When Dakota Fanning was approached to play a sexed-up singer from the Seventies, she knew exactly what to do.

“I didn’t know a lot about The Runaways or Cherie Currie when I got the script, and I looked online to see the videos of the Live in Japan tour and her performing Cherry Bomb, and I realized that I wanted to play her,” says Fanning, who knew of Joan Jett, but had little exposure to the electric era.

Jett is an executive producer of The Runaways (in theaters nationwide April 9), which is based on Currie’s memoir and chronicles the sharp rise and fall of the all-girl band.

Fanning embraces her first major adult role playing lead singer and sex kitten Currie opposite a leather-studded, chin-jutting young Jett, played by Kristen Stewart.

Fifteen, then and now

“A lot of people still think of me as young, and as the girl from I Am Sam, or whatever,” Fanning says on a sunny spring afternoon in her room at the Regency Hotel after a day of doing non-stop press. She’s plopped on a couch, dressed casually in skinny jeans, open-laced boots, a gray blazer layered over a graphic tee. Around her neck is a simple Tiffany gold key necklace.

“After this (film), I might be able to do different things,” Fanning, 16, says. “As you get older, there are roles you can no longer do and so many more things you can do.” Mentored on-set by Currie, on-screen Fanning dives deep into the pitfalls of fame: drinking, smoking (herbal cigarettes, she says), and thrusting sexuality full-force into the camera with each throaty cherry-bomb burst.

In person, Fanning is still the sweet, fresh-faced young actor behind past performances in I Am Sam, The Secret Life of Bees and Charlotte’s Web.

“I really liked that I was 15 (playing the role), and (Currie) was 15 and seeing what a different time I’ve grown up in and thinking, ‘I could probably never do this, I could probably never be on my own and on the road and performing in lingerie.’ ”

In a pivotal scene in the film, Fanning’s slender body is encased in Currie’s signature barely-there corset, worn originally on tour in Japan in 1977. Fanning keeps the costume at home.

“That corset is kind of how she expressed herself, and for Cherie, the way she expressed her sexuality was to wear that corset and to be the cherry bomb,” she says.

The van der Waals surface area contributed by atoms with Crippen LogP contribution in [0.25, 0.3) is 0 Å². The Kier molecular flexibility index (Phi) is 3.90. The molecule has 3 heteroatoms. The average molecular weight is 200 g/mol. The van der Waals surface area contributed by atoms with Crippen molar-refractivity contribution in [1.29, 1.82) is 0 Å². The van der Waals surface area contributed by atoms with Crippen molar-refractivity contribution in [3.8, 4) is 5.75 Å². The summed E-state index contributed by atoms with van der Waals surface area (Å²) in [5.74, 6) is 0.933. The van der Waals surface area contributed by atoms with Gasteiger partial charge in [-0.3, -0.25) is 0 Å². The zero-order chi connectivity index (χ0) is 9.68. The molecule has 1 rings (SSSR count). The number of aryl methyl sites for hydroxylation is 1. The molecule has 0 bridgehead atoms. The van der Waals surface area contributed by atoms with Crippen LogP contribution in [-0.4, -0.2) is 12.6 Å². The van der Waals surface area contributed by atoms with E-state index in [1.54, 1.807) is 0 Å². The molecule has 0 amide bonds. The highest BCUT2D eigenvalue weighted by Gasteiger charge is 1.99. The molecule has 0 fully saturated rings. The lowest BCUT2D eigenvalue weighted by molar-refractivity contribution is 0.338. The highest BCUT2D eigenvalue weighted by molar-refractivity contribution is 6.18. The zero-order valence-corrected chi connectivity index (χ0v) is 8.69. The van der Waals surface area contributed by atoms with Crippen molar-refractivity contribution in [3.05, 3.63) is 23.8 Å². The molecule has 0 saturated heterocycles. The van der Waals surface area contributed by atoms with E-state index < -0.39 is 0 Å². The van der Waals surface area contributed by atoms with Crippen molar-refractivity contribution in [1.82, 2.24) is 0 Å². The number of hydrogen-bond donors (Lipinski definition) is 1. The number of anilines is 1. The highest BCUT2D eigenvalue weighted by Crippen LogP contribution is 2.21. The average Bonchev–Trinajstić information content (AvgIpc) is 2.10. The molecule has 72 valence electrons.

To beef up her vocal chops, Fanning worked with Currie’s original vocal coach.

“Then I was kind of thrown into the recording studio, and that’s what you hear in the movie and on the soundtrack,” Fanning says, noting The Runaways often recorded songs only a few times before releasing an album. “That was a little scary, but it actually worked out really well.”

With new opportunities have come new friendships. She and Stewart, called “Salt and Pepper” in The Runaways (a nod to their blond and black David Bowie-style haircuts), remain close.

“She’s become one of my best friends,” says Fanning, who first met Stewart after hopping on the Twilight franchise during New Moon to play bloodthirsty vampire Jane to Stewart’s innocent (and human) Bella. They reprise their roles in the next installment, Eclipse, scheduled for release in June.

No longer the little kid

Walking into New Moon felt as nerve-racking as the first day of school, Fanning says, but Stewart quickly brought her into the fold. “I’ve never really worked with a lot of young people in movies, and this is one of the first times I’ve worked really closely with someone that’s closer to my age than a father figure or mother figure.”

The two spent the first half of that New Moon day figuring each other out. “And then we were in a tent on the set, and it had a heater in it and we were alone, and we started talking and we instantly connected,” she says.

In a Runaways scene, the two kiss, something both approached with little fanfare. “I wasn’t even nervous,” Fanning says. “It just kind of happened. The way it’s written in the script, there’s no direction. It was something that happened, they were best friends. It was a different time back then.”

In her own life, Fanning has managed to build a surprisingly normal teenage life. She lives at home in Los Angeles with her parents, is crazy for Panda Express takeout and attends private school. Though she turned 16 in February, she cops to not having a learner’s driving permit yet.

“There are some days where I’m like, I gotta drive, I gotta get out of here, I should be able to drive myself, and there are other days where I’m like, “Mom, it’s OK, you can just drive me forever,’ ” she says with a laugh.

Of all her classes, she’s into psychology, and with college on her to-do list, she has a career in mind that emulates Jodie Foster’s.

After promoting The Runaways, Fanning will trade press calls for roll call, swapping corsets and vampires for pop quizzes and a cheerleading uniform.

“I thought it was something, you’re going to high school, maybe I’ll do cheerleading. It’s something fun and completely normal and a good experience to have. And if I ever have to play a cheerleader,” she says with a grin, “I’ll know what it’s like.”

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